Behind the Curve Cover

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Behind the Curve

Science and the Politics of Global Warming

by Joshua P. Howe

Benthic Foraminifera of the Gulf of Mexico Cover

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Benthic Foraminifera of the Gulf of Mexico

Distribution, Ecology, Paleoecology

C. Wylie Poag

In 1981, Woods Hole researcher C. Wylie Poag published the book Ecological Atlas of the Benthic Foraminifera of the Gulf of Mexico.

In this new volume, Poag has revised and updated the atlas, incorporating three decades of extensive data collections from the open Gulf and from an additional seventeen estuarine systems to cover species of benthic foraminifera from more than eight thousand sample stations. Benthic Foraminifera of the Gulf of Mexico features 68 plates of scanning electron photomicrographs, 64 color figures, and a large color foldout map, indicating species distribution of forams.

This book is designed to aid students and teachers of geology, biology, oceanography, and ecology, as well as micropaleontologists in government and industry laboratories, and other researchers and consultants who have an interest in benthic ecology or paleoecology.

Between Two Fires Cover

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Between Two Fires

A Fire History of Contemporary America

Stephen J. Pyne

From a fire policy of prevention at all costs to today’s restored burning, Between Two Fires is America’s history channeled through the story of wildland fire management. Stephen J. Pyne tells of a fire revolution that began in the 1960s as simple suppression and then was replaced with more enlightened programs of fire management. It then explains the counterrevolution in the 1980s that stalled the movement, and finally describes the fire scene that has evolved since then.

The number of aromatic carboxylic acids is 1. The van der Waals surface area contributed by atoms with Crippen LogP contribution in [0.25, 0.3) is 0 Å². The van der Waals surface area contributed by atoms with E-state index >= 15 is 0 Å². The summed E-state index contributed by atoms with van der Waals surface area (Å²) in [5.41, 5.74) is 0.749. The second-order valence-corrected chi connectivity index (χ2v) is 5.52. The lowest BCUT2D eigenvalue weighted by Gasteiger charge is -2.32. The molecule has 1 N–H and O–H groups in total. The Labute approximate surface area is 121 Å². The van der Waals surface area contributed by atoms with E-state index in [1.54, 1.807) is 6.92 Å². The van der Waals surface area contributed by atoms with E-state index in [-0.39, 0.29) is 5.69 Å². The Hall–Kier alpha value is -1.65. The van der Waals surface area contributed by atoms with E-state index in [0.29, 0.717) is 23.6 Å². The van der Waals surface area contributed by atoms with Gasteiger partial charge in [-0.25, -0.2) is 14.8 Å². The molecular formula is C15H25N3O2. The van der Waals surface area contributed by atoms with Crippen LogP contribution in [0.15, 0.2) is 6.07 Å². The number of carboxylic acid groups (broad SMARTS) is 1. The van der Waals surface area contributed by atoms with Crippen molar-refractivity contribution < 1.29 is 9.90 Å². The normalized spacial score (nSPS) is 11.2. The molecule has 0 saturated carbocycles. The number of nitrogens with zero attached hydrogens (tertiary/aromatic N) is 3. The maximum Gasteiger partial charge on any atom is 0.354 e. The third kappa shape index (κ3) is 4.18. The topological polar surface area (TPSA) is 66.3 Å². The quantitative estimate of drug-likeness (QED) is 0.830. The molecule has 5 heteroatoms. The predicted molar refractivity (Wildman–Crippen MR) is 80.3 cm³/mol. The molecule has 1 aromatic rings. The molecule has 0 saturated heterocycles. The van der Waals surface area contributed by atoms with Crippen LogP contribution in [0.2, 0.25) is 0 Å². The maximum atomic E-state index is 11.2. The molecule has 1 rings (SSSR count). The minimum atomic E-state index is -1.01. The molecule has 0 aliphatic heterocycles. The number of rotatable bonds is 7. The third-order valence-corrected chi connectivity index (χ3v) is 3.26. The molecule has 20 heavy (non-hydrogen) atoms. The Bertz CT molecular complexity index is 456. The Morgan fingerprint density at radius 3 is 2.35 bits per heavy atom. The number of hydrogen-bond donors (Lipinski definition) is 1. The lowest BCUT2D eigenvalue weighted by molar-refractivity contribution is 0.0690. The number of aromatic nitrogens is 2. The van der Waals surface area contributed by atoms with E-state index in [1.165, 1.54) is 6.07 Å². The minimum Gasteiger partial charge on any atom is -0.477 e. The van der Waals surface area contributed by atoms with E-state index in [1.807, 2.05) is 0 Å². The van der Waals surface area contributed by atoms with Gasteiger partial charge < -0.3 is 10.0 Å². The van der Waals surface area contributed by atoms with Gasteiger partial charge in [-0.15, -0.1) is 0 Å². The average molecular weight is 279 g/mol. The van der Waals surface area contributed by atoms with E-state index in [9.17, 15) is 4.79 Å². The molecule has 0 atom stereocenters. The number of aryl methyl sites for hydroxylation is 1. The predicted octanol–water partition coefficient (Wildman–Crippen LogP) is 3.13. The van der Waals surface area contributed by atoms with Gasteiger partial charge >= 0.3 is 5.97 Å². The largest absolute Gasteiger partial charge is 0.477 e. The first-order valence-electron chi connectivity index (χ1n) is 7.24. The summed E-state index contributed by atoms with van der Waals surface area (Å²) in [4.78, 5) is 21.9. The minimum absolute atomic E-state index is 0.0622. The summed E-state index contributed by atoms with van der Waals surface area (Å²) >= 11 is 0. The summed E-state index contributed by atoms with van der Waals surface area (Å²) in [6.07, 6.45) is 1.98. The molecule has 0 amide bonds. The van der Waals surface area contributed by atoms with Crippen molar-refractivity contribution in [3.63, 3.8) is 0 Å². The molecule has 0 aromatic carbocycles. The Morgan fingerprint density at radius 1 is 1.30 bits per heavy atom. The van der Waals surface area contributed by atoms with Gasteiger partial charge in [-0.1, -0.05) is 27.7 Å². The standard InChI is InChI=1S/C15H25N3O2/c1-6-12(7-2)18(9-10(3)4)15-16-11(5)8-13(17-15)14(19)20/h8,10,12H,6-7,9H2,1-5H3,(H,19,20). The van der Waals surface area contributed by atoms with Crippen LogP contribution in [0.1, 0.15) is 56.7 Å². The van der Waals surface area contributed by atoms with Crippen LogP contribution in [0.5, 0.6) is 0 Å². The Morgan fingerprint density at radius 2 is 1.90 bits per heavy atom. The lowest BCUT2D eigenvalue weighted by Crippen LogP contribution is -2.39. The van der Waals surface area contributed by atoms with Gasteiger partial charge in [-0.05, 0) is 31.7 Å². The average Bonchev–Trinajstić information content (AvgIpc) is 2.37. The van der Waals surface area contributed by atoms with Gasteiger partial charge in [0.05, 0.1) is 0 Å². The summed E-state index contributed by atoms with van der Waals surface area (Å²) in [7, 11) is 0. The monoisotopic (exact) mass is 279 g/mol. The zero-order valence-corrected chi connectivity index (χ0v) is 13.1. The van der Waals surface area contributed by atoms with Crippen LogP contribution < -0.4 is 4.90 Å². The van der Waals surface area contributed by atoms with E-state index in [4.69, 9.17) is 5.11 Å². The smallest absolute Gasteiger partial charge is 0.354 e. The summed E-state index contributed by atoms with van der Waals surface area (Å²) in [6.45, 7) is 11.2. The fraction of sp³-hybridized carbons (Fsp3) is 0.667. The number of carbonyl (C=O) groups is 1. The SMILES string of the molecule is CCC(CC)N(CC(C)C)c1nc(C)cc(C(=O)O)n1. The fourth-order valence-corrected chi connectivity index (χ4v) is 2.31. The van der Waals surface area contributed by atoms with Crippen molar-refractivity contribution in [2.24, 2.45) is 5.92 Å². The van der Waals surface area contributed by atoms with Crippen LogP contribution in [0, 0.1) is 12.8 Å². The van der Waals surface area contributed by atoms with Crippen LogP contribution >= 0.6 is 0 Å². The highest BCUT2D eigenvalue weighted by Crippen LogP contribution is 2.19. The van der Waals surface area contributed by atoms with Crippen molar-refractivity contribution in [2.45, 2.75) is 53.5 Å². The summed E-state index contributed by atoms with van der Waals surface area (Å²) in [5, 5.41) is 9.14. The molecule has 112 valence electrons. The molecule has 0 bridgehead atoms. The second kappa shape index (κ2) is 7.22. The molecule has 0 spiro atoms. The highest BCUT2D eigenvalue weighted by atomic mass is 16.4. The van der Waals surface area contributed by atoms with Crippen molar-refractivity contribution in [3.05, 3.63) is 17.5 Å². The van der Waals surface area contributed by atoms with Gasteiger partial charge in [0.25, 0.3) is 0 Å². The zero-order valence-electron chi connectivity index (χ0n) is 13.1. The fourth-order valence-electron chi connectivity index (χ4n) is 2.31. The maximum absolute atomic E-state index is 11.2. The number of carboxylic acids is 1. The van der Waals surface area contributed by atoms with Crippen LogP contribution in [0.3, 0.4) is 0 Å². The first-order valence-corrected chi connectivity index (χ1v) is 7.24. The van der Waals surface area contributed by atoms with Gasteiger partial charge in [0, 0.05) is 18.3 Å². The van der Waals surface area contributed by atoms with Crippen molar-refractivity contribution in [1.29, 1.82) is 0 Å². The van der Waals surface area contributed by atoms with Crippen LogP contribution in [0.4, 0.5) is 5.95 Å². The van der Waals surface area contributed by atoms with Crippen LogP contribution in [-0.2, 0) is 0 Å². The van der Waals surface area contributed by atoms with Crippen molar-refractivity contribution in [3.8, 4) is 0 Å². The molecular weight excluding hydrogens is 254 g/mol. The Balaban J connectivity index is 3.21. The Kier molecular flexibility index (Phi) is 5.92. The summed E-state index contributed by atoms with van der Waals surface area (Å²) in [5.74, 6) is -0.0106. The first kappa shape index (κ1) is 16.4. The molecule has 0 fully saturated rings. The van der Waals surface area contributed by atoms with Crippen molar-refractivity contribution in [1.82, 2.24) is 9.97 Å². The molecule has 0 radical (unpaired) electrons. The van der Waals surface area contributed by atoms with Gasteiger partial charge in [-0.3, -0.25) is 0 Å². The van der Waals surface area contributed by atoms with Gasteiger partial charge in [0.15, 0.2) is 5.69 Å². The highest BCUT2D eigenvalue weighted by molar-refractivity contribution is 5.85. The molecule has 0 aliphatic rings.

Pyne is uniquely qualified to tell America’s fire story. The author of more than a score of books, he has told fire’s history in the United States, Australia, Canada, Europe, and the Earth overall. In his earlier life, he spent fifteen seasons with the North Rim Longshots at Grand Canyon National Park.

In Between Two Fires, Pyne recounts how, after the Great Fires of 1910, a policy of fire suppression spread from America’s founding corps of foresters into a national policy that manifested itself as a costly all-out war on fire. After fifty years of attempted fire suppression, a revolution in thinking led to a more pluralistic strategy for fire’s restoration. The revolution succeeded in displacing suppression as a sole strategy, but it has failed to fully integrate fire and land management and has fallen short of its goals.

Today, the nation’s backcountry and increasingly its exurban fringe are threatened by larger and more damaging burns, fire agencies are scrambling for funds, firefighters continue to die, and the country seems unable to come to grips with the fundamentals behind a rising tide of megafires. Pyne has once again constructed a history of record that will shape our next century of fire management. Between Two Fires is a story of ideas, institutions, and fires. It’s America’s story told through the nation’s flames.